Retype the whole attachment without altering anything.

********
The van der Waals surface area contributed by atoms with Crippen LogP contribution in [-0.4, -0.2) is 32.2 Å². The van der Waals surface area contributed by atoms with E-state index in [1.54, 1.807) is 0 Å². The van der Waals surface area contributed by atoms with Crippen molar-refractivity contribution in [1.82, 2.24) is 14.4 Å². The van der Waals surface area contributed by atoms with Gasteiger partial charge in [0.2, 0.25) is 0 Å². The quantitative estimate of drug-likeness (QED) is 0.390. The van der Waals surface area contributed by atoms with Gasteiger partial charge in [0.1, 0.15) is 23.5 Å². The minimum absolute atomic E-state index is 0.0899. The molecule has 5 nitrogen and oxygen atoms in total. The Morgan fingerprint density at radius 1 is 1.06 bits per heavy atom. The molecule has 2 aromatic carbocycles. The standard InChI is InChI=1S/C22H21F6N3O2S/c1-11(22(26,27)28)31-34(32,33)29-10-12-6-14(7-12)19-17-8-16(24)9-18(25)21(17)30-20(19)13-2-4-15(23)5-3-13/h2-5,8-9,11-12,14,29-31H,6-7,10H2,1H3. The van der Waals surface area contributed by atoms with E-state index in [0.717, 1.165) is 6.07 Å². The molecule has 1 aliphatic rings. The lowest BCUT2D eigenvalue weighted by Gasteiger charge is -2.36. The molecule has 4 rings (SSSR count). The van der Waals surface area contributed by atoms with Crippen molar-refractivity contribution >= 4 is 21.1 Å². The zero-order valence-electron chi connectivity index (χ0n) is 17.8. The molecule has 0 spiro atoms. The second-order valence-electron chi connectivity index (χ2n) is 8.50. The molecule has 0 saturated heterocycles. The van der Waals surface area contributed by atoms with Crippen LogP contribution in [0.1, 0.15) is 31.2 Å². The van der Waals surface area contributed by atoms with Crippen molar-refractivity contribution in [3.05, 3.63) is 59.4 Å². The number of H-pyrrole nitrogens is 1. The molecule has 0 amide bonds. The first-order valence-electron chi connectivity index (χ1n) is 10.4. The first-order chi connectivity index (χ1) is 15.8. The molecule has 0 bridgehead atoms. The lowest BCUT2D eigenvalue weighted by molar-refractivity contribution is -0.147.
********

The van der Waals surface area contributed by atoms with Crippen LogP contribution in [-0.4, -0.2) is 32.2 Å². The van der Waals surface area contributed by atoms with E-state index in [1.54, 1.807) is 0 Å². The van der Waals surface area contributed by atoms with Crippen molar-refractivity contribution in [1.82, 2.24) is 14.4 Å². The van der Waals surface area contributed by atoms with Gasteiger partial charge in [0.2, 0.25) is 0 Å². The quantitative estimate of drug-likeness (QED) is 0.390. The van der Waals surface area contributed by atoms with Gasteiger partial charge in [0.1, 0.15) is 23.5 Å². The minimum absolute atomic E-state index is 0.0899. The molecule has 5 nitrogen and oxygen atoms in total. The Morgan fingerprint density at radius 1 is 1.06 bits per heavy atom. The molecule has 2 aromatic carbocycles. The standard InChI is InChI=1S/C22H21F6N3O2S/c1-11(22(26,27)28)31-34(32,33)29-10-12-6-14(7-12)19-17-8-16(24)9-18(25)21(17)30-20(19)13-2-4-15(23)5-3-13/h2-5,8-9,11-12,14,29-31H,6-7,10H2,1H3. The van der Waals surface area contributed by atoms with E-state index in [0.717, 1.165) is 6.07 Å². The molecule has 1 aliphatic rings. The lowest BCUT2D eigenvalue weighted by Gasteiger charge is -2.36. The molecule has 4 rings (SSSR count). The van der Waals surface area contributed by atoms with Crippen molar-refractivity contribution >= 4 is 21.1 Å². The zero-order valence-electron chi connectivity index (χ0n) is 17.8. The molecule has 0 spiro atoms. The second-order valence-electron chi connectivity index (χ2n) is 8.50. The molecule has 0 saturated heterocycles. The van der Waals surface area contributed by atoms with Crippen LogP contribution in [0.1, 0.15) is 31.2 Å². The van der Waals surface area contributed by atoms with Crippen molar-refractivity contribution in [3.05, 3.63) is 59.4 Å². The number of H-pyrrole nitrogens is 1. The molecule has 0 amide bonds. The first-order valence-electron chi connectivity index (χ1n) is 10.4. The first-order chi connectivity index (χ1) is 15.8. The molecule has 0 bridgehead atoms. The lowest BCUT2D eigenvalue weighted by molar-refractivity contribution is -0.147.